Texas Trial Lawyers Association

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  September 22, 2014

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Car Wrecks CLE in Dallas, October 9, 2014 (8 hours MCLE with 1.5 hours ethics)

TTLA's CLE Committee has revamped our exceptional Car Wrecks program to bring you innovative, relevant topics and some exciting new speakers. From new issues like E-Filing, to fresh looks at opening & closing, voir dire and defense strategies, you'll come away with tips, insights & valuable information to give you the edge in your car wreck cases. Additionally, the TTLA Advocates Board of Directors is pleased to host a post-CLE Happy Hour. Click on the headline to learn more.  


Texas Tribune Daily Brief



The Brief for Sept. 22

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Compilation of Texas news by the Texas Tribune.
John Reynolds, Texas Tribune 09/22/2014   Facebook iconTwitter iconLinkedIn Icon

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Michael Hiltzik: New Study Shows that the Savings from 'Tort Reform' are Mythical


"Tort reform," which is usually billed as the answer to "frivolous malpractice lawsuits," has been a central plank in the Republican program for healthcare reform for decades. The notion has lived on despite copious evidence that that the so-called defensive medicine practiced by doctors merely to stave off lawsuits accounts for, at best, 2% to 3% of U.S. healthcare costs. As for "frivolous lawsuits," they're a problem that exists mostly in the minds of conservatives and the medical establishment. A new study led by Michael B. Rothberg of the Cleveland Clinic and published in the Journal of the American Medical Association aimed to measure how much defensive medicine there is, really, and how much it costs. The researchers' conclusion is that defensive medicine accounts for about 2.9% of healthcare spending.
Michael Hiltzik, LA Times  09/22/2014  Facebook iconTwitter iconLinkedIn icon

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Houghton Asks TX Officials to Address Surging Highway Deaths

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Ted Houghton, chairman of the state Transportation Commission, has called on Texas officials to address motor vehicle deaths and multiple-fatality crashes involving trucks and other commercial vehicles that have accompanied the state's oil and natural gas boom since 2008. His remarks came in response to an investigation by the Houston Chronicle and Houston Public Media that documented significant increases in traffic deaths in shale drilling areas and urban hubs across Texas. Between 2009 and 2013, Texas traffic fatalities climbed 8 percent from 3,122 to 3,378, even as traffic fatalities in most other states continued to decline. Traffic deaths linked to commercial vehicle crashes in Texas have risen by 51 percent, from 352 in 2009 to 532 in 2013, the investigation found.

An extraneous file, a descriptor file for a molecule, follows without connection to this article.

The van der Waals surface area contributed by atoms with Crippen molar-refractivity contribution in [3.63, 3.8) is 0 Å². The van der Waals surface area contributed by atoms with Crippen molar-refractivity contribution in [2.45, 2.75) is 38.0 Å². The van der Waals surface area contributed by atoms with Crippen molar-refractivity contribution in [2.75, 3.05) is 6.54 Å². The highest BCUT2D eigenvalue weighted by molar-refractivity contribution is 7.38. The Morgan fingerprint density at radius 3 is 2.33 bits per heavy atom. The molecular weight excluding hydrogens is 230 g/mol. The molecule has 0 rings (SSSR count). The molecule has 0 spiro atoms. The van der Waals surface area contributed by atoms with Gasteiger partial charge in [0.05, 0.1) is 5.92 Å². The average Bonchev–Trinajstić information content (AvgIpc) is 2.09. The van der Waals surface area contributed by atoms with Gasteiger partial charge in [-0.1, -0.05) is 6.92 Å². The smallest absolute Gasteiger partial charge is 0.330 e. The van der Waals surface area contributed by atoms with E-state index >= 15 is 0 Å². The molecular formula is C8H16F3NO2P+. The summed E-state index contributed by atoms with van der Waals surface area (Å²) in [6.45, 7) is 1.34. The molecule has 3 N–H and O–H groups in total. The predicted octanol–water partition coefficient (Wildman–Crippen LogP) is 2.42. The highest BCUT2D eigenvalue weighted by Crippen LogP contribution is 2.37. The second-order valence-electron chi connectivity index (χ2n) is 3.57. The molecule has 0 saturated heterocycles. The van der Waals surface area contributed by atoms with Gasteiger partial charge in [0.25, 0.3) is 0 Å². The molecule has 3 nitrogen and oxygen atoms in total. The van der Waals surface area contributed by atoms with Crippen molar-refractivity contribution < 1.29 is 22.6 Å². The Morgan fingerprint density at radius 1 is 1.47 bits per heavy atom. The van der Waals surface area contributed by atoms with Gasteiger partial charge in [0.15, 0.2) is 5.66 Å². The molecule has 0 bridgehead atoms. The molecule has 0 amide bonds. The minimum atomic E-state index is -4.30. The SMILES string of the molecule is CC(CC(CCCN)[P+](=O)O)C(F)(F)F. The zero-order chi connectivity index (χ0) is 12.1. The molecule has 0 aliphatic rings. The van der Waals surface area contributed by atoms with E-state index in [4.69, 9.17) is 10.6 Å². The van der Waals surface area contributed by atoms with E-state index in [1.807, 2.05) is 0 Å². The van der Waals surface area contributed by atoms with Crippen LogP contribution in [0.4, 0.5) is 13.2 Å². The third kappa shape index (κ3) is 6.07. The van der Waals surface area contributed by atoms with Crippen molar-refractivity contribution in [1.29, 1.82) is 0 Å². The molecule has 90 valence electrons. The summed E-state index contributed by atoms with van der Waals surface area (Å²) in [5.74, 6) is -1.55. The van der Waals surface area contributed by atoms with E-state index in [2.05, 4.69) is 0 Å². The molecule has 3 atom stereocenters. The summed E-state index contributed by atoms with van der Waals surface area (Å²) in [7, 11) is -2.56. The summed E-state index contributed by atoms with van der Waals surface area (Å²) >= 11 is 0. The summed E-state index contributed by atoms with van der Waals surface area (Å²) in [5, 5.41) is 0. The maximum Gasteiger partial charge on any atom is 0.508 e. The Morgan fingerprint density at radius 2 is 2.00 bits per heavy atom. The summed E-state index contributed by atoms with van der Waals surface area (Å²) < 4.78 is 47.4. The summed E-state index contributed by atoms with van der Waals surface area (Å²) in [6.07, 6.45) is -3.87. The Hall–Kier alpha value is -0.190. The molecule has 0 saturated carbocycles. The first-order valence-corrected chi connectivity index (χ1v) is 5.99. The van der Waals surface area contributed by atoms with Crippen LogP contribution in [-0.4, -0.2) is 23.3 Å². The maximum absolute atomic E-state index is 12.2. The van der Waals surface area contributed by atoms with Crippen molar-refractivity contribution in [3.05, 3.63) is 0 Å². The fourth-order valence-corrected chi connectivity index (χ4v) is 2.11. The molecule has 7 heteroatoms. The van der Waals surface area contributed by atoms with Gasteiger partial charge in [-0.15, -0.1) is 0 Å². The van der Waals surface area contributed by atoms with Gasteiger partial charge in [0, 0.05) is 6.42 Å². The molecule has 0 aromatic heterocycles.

Lise Olsen and Dug Begley, Houston Chronicle 09/22/2014   Facebook iconTwitter iconLinkedIn Icon

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AG: Bexar Co. Must Release Hazardous Chemical Info

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The Office of AG Greg Abbott says Bexar County officials must release some information regarding hazardous chemical inventories, after local emergency planners refused to hand over the information to the Houston Chronicle. In a Sept. 16 public records ruling, Assistant AG Lee Seidlits ruled local officials must release information on the types of potentially hazardous chemicals stored in facilities across the county. But the specific locations and amounts of the chemical stockpiles can continue to be withheld under homeland security laws, Seidlits added, in order to preserve public safety.
Lauren McGaughy, Houston Chronicle 09/22/2014   Facebook iconTwitter iconLinkedIn Icon

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Nursing Home Neglect Trial Fights Shell Company Transfers

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Juanita Jackson died in July 2003, five weeks after she was removed from a Florida nursing home where her family said continual neglect led to multiple bedsores, malnutrition and a fall that injured her head. Trying to collect a $110 million verdict against two nursing home companies has led her family on a four-year odyssey through a maze of private-equity firms and shell companies to a bankruptcy court trial set to begin today. A corporate structure designed to transfer liabilities from the nursing home operator to a shell company without assets also has kept five other families from pursuing wrongful death lawsuits or collecting judgments, said lawyers for the family of Jackson.
Margaret Cronin Fisk, Bloomberg 09/22/2014   Facebook iconTwitter iconLinkedIn Icon

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Judge Tells GM to Open Defect Files

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Hundreds of car owners suing GM over its ignition-switch flaw got a boost on Friday when a New York judge ordered the auto maker to turn over internal files and documents about its handling of the defect to plaintiff attorneys. U.S. District Judge Jesse M. Furman directed GM to provide all documentation—including what it submitted to Congress and an internal investigation—to a panel of attorneys representing plaintiffs who have sued alleging economic losses, personal injury and deaths tied to the company's recall of older cars equipped with the switch.